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Dr. Kathleen Bethin, clinical professor, and Dr. Lucy Mastrandrea, associate professor and division chief of endocrinology/diabetes both at the Jacobs School of Medicine & Biomedical Sciences at the University at Buffalo, spoke with Vic Baldry of Cecelia Health to discuss the challenges telehealth has created when caring for families with children who have type 1 diabetes.
Like most in healthcare, COVID-19 immediately had an effect on diabetes management. While tools like telehealth helped provide care to families with diabetic children in a new way when accessing it earlier in the pandemic wasn't possible, monitoring patients remains to have its challenges.
Dr. Kathleen Bethin, clinical professor at the Jacobs School of Medicine & Biomedical Sciences at the University at Buffalo, said in the start of the pandemic there were challenges physicians and patients faced, but they quickly learned what was needed to be done.
Bethin shared physicians began doing a lot of extra work. For example, if the family's not there for the telehealth appointment, they look up their phone number and ask if they are having a problem getting in. They eventually had some help with nurses calling, she added.
"I think when we were forced to adapt, we actually did a pretty good job. After the first day, I felt like I could see the same number of patients," she said.
Telehealth appointments also immediately helped families get back into better communication.
"Families were extremely stressed—especially in the beginning, because I think they were afraid that their kids with diabetes were at high risk of dying from Covid," Bethin said. "The kids staying home made for a very chaotic experience. Kids have free access to food, they're eating whenever they want to, and if their parents are working from home, they’re not necessarily monitoring everything. Many of my parents were letting their kids stay up to ridiculous hours, because they didn't have to get up for school, which is not healthy."
Dr. Lucy Mastrandrea, associate professor and division chief of endocrinology/diabetes at the Jacobs School of Medicine & Biomedical Sciences, said kids were eating late in the evening, basal rates didn't match, and they forget to bolus at night because they don't think it’s really a meal.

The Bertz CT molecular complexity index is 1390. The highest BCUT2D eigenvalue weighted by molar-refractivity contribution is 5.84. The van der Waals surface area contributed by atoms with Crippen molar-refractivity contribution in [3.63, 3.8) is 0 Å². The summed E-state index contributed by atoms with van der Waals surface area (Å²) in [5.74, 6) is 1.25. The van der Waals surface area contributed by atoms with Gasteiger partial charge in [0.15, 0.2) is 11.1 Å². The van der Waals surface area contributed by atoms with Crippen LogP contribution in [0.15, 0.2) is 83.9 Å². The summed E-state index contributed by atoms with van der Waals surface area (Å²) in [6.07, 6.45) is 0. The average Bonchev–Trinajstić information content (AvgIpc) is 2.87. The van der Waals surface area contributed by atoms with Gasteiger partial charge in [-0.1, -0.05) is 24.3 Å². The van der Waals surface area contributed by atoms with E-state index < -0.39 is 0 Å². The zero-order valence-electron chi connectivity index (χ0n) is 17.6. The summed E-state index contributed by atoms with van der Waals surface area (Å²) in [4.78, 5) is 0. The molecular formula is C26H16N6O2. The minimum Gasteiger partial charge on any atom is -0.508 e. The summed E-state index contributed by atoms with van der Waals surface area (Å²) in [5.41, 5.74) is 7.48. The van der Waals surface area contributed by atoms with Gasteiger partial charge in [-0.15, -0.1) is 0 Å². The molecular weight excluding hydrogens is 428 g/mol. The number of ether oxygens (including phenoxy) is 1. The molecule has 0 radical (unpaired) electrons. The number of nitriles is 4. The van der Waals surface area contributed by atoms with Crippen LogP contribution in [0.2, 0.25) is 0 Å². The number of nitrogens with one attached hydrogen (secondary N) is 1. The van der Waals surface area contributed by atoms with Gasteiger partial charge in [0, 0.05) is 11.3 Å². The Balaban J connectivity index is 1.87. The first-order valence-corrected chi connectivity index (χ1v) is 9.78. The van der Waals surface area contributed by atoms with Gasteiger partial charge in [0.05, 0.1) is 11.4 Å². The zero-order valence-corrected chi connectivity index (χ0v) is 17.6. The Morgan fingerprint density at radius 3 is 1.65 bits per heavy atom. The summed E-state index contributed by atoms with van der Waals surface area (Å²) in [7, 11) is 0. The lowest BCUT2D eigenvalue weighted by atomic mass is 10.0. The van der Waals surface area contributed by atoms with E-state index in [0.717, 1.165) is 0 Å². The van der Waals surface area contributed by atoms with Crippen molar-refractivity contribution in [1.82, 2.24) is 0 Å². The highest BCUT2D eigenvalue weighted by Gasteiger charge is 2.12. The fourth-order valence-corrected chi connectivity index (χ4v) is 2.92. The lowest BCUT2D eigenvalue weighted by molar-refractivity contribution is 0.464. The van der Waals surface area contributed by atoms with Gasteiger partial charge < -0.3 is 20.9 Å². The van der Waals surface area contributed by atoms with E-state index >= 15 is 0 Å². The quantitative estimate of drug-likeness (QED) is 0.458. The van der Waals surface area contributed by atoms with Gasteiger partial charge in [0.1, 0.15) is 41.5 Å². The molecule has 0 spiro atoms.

"A lot of our conversation was around getting on a schedule and getting things back in order. I saw an evolution throughout the school year, once people got into the routine. With hybrid school, or even homeschooling, it got better," Mastrandrea said.
Some things both Bethin and Mastrandrea wished they would have done differently prior to going virtual, being more proactive in getting patients to upload their data would have saved more time.
Bringing telehealth to children is a large challenge itself, each doctor added.
"You have to monitor their growth, and it’s sometimes hard for parents to get and give a good measurement," Bethin said about virtual appointments. "I also think that for people who aren't so forthcoming, it’s harder to do a visit over telehealth. In person, I’m more likely to pick up on cues telling me, 'this isn’t exactly what's going on.'"
Mastrandrea added some people have challenges with the math for carb ratios and that you’d really prefer to sit next to them, physically look at the tables, and visually point out to them.
"If I were to say 'I’m changing your carb ratio from 1:20, to 1:18, and that means you should follow this line on the chart.” Especially if you get someone who’s new to diabetes and gets on a pump and is struggling," Mastrandrea said. "That can lead to poor diabetes control pretty quickly without an in-person visit."
In a matter of seeing telehealth continue to have a place in pediatric diabetes care going forward, Mastrandrea added there definitely needs to be a blended model with more virtual touch points.
"There are many families who—either because of the pandemic or because their child doesn't like to do it—don’t get an A1C in between physical appointments. And if they're not someone who is on a sensor, or if they really struggle with getting this data, you really are kind of ‘flying blind’ about how they’re doing in terms of their diabetes control," she said.